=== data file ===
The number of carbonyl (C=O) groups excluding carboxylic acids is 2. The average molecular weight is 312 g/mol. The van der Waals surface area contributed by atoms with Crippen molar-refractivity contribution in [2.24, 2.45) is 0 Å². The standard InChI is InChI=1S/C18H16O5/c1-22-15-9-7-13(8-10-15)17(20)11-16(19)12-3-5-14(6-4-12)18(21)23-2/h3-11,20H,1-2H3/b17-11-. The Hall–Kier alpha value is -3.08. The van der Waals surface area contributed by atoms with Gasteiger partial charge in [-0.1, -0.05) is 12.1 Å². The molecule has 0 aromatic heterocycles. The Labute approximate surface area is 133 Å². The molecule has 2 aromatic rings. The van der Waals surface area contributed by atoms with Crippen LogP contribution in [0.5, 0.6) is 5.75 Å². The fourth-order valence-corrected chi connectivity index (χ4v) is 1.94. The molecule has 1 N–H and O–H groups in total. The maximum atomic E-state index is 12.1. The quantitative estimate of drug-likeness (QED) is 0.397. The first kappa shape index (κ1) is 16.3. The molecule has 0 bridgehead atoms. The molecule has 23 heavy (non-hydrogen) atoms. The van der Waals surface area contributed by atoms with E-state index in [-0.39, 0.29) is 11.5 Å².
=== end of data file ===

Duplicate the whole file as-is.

The number of carbonyl (C=O) groups excluding carboxylic acids is 2. The average molecular weight is 312 g/mol. The van der Waals surface area contributed by atoms with Crippen molar-refractivity contribution in [2.24, 2.45) is 0 Å². The standard InChI is InChI=1S/C18H16O5/c1-22-15-9-7-13(8-10-15)17(20)11-16(19)12-3-5-14(6-4-12)18(21)23-2/h3-11,20H,1-2H3/b17-11-. The Hall–Kier alpha value is -3.08. The van der Waals surface area contributed by atoms with Gasteiger partial charge in [-0.1, -0.05) is 12.1 Å². The molecule has 0 aromatic heterocycles. The Labute approximate surface area is 133 Å². The molecule has 2 aromatic rings. The van der Waals surface area contributed by atoms with Crippen LogP contribution in [0.5, 0.6) is 5.75 Å². The fourth-order valence-corrected chi connectivity index (χ4v) is 1.94. The molecule has 1 N–H and O–H groups in total. The maximum atomic E-state index is 12.1. The quantitative estimate of drug-likeness (QED) is 0.397. The first kappa shape index (κ1) is 16.3. The molecule has 0 bridgehead atoms. The molecule has 23 heavy (non-hydrogen) atoms. The van der Waals surface area contributed by atoms with E-state index in [-0.39, 0.29) is 11.5 Å².